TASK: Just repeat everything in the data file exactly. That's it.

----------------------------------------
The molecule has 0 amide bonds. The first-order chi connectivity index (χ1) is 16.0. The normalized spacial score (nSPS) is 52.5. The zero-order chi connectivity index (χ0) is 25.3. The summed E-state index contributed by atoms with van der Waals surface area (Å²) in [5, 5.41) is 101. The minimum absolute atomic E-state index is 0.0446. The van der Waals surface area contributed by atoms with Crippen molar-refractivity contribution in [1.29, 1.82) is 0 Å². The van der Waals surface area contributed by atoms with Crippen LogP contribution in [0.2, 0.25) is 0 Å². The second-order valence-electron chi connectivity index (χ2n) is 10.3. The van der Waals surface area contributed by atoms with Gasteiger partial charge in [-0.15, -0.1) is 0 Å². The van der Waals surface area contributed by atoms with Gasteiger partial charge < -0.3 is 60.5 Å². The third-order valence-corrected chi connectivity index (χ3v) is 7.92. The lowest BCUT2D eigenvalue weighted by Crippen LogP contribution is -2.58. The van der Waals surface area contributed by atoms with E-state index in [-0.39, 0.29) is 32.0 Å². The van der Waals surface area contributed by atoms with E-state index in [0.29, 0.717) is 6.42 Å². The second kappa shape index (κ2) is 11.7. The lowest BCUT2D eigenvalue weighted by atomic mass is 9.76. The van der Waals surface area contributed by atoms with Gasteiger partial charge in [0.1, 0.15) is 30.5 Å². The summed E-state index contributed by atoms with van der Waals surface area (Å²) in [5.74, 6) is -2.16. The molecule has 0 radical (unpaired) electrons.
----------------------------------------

The molecule has 0 amide bonds. The first-order chi connectivity index (χ1) is 16.0. The normalized spacial score (nSPS) is 52.5. The zero-order chi connectivity index (χ0) is 25.3. The summed E-state index contributed by atoms with van der Waals surface area (Å²) in [5, 5.41) is 101. The minimum absolute atomic E-state index is 0.0446. The van der Waals surface area contributed by atoms with Crippen molar-refractivity contribution in [1.29, 1.82) is 0 Å². The van der Waals surface area contributed by atoms with Crippen LogP contribution in [0.2, 0.25) is 0 Å². The second-order valence-electron chi connectivity index (χ2n) is 10.3. The van der Waals surface area contributed by atoms with Gasteiger partial charge in [-0.15, -0.1) is 0 Å². The van der Waals surface area contributed by atoms with Gasteiger partial charge < -0.3 is 60.5 Å². The third-order valence-corrected chi connectivity index (χ3v) is 7.92. The lowest BCUT2D eigenvalue weighted by Crippen LogP contribution is -2.58. The van der Waals surface area contributed by atoms with E-state index in [-0.39, 0.29) is 32.0 Å². The van der Waals surface area contributed by atoms with E-state index in [0.29, 0.717) is 6.42 Å². The second kappa shape index (κ2) is 11.7. The lowest BCUT2D eigenvalue weighted by atomic mass is 9.76. The van der Waals surface area contributed by atoms with Gasteiger partial charge in [0.1, 0.15) is 30.5 Å². The summed E-state index contributed by atoms with van der Waals surface area (Å²) in [5.74, 6) is -2.16. The molecule has 0 radical (unpaired) electrons.